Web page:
Academic journal article The Sculpture Journal

Moore Rodin

Academic journal article The Sculpture Journal

Moore Rodin

Article excerpt

Moore Rodin, Henry Moore Foundation, Perry Green, 29 March-27 October 2013; Compton Verney, War wickshire, 15 February-31 August 2014 Anita Feldman, with Hélène Pinet, Mary Moore and François Blanchetère, Moore Rodin Perry Green, Henr y Moore Foundation, 2013, 143 pp., 157 illustrations, £17.50. ISBN 978 0 906909 31 7

An indignant Daily Mail blogger demanded to know of Moore Rodin: 'Who on earth thought putting these two artists together in an exhibition would be a good idea - it defies belief. Their styles are completely different!'1 Although such a challenge would probably appeal more to a Guardian reader, I hope that he or she will put it to the test. The sculptors' considerable stylistic differences certainly make their coupling all the more fascinating, challenging and only rarely unconvincing. The clever, anonymous dictum that 'Moore is Rodin after Cubism' (p. 9) is a powerful answer to the blogger, even if it only goes part way. The curator and principal catalogue author, Anita Feldman, explores their respective similarities and differences. In a single deft paragraph she observes that 'Moore's grounded, weighty forms are tireless in their stasis, while Rodin's sculptures articulate the movement and muscular physicality of the human body' (p. 9). She then notes their 'many common threads and sculptural concerns [...] from a shared interest in Michelangelo, to the depiction of pressure and tension beneath the surface, and the fragmentation and compaction of the human form. [...] Above all, a fundamental humanism underpins their achievement' (p. 13).

While we should avoid playing off one party (the magic modeller) against another (the stolid carver), there is a near irresistible temptation to appraise Rodin's invasion of the Perry Green 'home turf', particularly as this is the first time that another artist has been exhibited alongside Moore in the location. Moore benefits from an inbuilt advantage, as many of his sculptures were specifically intended for landscape display and that of Perry Green in particular. Yet a terrific curatorial coup is the loan of Rodin's Monument to the Burghers of Calais (1889; cast 1905-08), which has been removed from its pedestal beside the Houses of Parliament and installed in a Hertfordshire meadow. The viewer is thus enabled to do what Rodin proposed in his famous interview with Paul Gsell (1911), and eyeball the tormented protagonists. In the catalogue Feldman claims that the Calais master version was positioned directly on the ground in 1894, although in fact this only happened in the 1920s. Like Rodin's (and Moore's) oft-cited proletarian upbringings, which are aired yet again here, it constitutes something of a romantic modernist myth.2 The neighbouring exhibit is Moore's Three Piece Sculpture Vertebrae (1968-69) whose semi-abstract shapes are intended to echo the procession of the Burghers, inviting the viewer 'to walk among them as if exploring colossal ruins' (pp. 83, 85). Yet so great are their visual and indeed stylistic differences (not to mention Moore's probable unawareness of the potential parallel) that this ambitious, even brave, juxtaposition does not entirely convince. Perhaps, though, there is a slightly subversive subtext, whereby Rodin's energetic and heartfelt modelling is answered by Moore's impersonal, glossy and corporatist late look.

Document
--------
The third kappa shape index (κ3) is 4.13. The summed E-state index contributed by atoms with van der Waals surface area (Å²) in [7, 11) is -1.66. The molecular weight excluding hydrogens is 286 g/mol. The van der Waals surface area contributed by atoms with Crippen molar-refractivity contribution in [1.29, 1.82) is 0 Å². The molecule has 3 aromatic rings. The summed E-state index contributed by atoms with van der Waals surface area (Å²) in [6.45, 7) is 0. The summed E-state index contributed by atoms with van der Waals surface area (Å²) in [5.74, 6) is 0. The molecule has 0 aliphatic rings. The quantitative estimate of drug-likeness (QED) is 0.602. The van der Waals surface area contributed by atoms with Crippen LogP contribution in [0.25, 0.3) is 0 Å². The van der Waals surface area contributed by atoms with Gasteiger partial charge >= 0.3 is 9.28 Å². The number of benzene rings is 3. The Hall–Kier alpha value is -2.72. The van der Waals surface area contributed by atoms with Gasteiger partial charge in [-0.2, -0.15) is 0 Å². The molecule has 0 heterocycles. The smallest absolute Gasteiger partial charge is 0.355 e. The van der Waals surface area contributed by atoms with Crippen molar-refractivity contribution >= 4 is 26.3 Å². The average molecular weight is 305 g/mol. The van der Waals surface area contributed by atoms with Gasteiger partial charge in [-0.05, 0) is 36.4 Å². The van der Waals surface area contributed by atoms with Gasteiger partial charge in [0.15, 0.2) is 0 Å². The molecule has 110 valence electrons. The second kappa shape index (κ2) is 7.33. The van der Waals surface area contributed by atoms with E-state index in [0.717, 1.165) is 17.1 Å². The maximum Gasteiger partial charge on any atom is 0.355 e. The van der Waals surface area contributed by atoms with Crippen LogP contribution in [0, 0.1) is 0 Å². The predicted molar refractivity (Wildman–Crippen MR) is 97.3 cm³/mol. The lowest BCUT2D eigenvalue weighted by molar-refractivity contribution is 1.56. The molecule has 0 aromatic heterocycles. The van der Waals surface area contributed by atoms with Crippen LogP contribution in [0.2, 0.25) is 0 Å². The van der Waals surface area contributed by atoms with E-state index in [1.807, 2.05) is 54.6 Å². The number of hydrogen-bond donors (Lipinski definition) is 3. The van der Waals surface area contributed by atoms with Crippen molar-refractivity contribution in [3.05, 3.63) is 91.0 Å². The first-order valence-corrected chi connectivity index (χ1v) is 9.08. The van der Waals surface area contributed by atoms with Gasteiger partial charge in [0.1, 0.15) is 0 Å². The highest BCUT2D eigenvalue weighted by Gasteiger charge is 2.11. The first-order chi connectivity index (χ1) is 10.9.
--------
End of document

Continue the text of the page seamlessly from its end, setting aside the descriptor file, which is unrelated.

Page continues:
A more successful instance where the viewer is compelled to do the hard work is found inside the gallery, in a display of fragments and torsos by both sculptors. Rodin's Torso of a Seated Woman (before 1899) is perfectly answered by Moore's Pointed Torso. The eye then turns to the latter's more complex Architectural Project and Two Piece Points: Skull (all 1969), whose jaw becomes the stylized hips (and at a pinch the breasts) of the Pointed Torso. Moore had obviously studied Rodin's daring fragmentation and rearrangements of body parts to convey whole new meanings. He does so with far greater fastidiousness and consistency than Rodin, whose antics came perilously close to stage magic tricks rather than the anticipation of the Surrealists by half a century that the catalogue vaunts. …

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